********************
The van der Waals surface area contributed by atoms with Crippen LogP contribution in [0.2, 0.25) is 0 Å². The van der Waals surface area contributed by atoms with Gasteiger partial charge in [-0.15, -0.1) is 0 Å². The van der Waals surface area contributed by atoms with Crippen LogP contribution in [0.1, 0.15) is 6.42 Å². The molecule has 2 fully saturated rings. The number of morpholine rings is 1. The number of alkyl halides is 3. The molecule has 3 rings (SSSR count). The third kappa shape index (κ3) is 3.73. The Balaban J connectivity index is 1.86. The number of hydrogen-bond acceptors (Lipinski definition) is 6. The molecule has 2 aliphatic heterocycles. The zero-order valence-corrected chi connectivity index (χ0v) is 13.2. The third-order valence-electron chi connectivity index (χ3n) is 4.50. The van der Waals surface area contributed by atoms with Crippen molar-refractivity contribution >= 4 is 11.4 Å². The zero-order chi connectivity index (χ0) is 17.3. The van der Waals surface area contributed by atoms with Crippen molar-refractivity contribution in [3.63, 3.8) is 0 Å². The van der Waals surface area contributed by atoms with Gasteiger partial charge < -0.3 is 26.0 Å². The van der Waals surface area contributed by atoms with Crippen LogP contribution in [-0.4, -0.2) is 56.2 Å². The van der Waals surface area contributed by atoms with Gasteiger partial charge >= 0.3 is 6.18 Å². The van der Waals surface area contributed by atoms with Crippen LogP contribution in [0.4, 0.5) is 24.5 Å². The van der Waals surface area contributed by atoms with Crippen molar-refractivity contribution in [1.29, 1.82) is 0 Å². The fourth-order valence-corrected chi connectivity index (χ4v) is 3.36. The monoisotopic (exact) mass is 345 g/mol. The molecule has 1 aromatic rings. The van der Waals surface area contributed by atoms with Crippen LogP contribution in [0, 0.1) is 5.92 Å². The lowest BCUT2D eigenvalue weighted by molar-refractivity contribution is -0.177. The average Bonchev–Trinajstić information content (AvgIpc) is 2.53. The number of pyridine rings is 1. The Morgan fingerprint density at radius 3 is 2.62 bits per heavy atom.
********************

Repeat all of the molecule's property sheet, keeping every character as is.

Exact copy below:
The van der Waals surface area contributed by atoms with Crippen LogP contribution in [0.2, 0.25) is 0 Å². The van der Waals surface area contributed by atoms with Gasteiger partial charge in [-0.15, -0.1) is 0 Å². The van der Waals surface area contributed by atoms with Crippen LogP contribution in [0.1, 0.15) is 6.42 Å². The molecule has 2 fully saturated rings. The number of morpholine rings is 1. The number of alkyl halides is 3. The molecule has 3 rings (SSSR count). The third kappa shape index (κ3) is 3.73. The Balaban J connectivity index is 1.86. The number of hydrogen-bond acceptors (Lipinski definition) is 6. The molecule has 2 aliphatic heterocycles. The zero-order valence-corrected chi connectivity index (χ0v) is 13.2. The third-order valence-electron chi connectivity index (χ3n) is 4.50. The van der Waals surface area contributed by atoms with Crippen molar-refractivity contribution >= 4 is 11.4 Å². The zero-order chi connectivity index (χ0) is 17.3. The van der Waals surface area contributed by atoms with Crippen molar-refractivity contribution in [3.63, 3.8) is 0 Å². The van der Waals surface area contributed by atoms with Gasteiger partial charge < -0.3 is 26.0 Å². The van der Waals surface area contributed by atoms with Crippen LogP contribution in [-0.4, -0.2) is 56.2 Å². The van der Waals surface area contributed by atoms with Gasteiger partial charge >= 0.3 is 6.18 Å². The van der Waals surface area contributed by atoms with Crippen LogP contribution in [0.4, 0.5) is 24.5 Å². The van der Waals surface area contributed by atoms with Crippen molar-refractivity contribution in [1.29, 1.82) is 0 Å². The fourth-order valence-corrected chi connectivity index (χ4v) is 3.36. The monoisotopic (exact) mass is 345 g/mol. The molecule has 1 aromatic rings. The van der Waals surface area contributed by atoms with Crippen LogP contribution in [0, 0.1) is 5.92 Å². The lowest BCUT2D eigenvalue weighted by molar-refractivity contribution is -0.177. The average Bonchev–Trinajstić information content (AvgIpc) is 2.53. The number of pyridine rings is 1. The Morgan fingerprint density at radius 3 is 2.62 bits per heavy atom.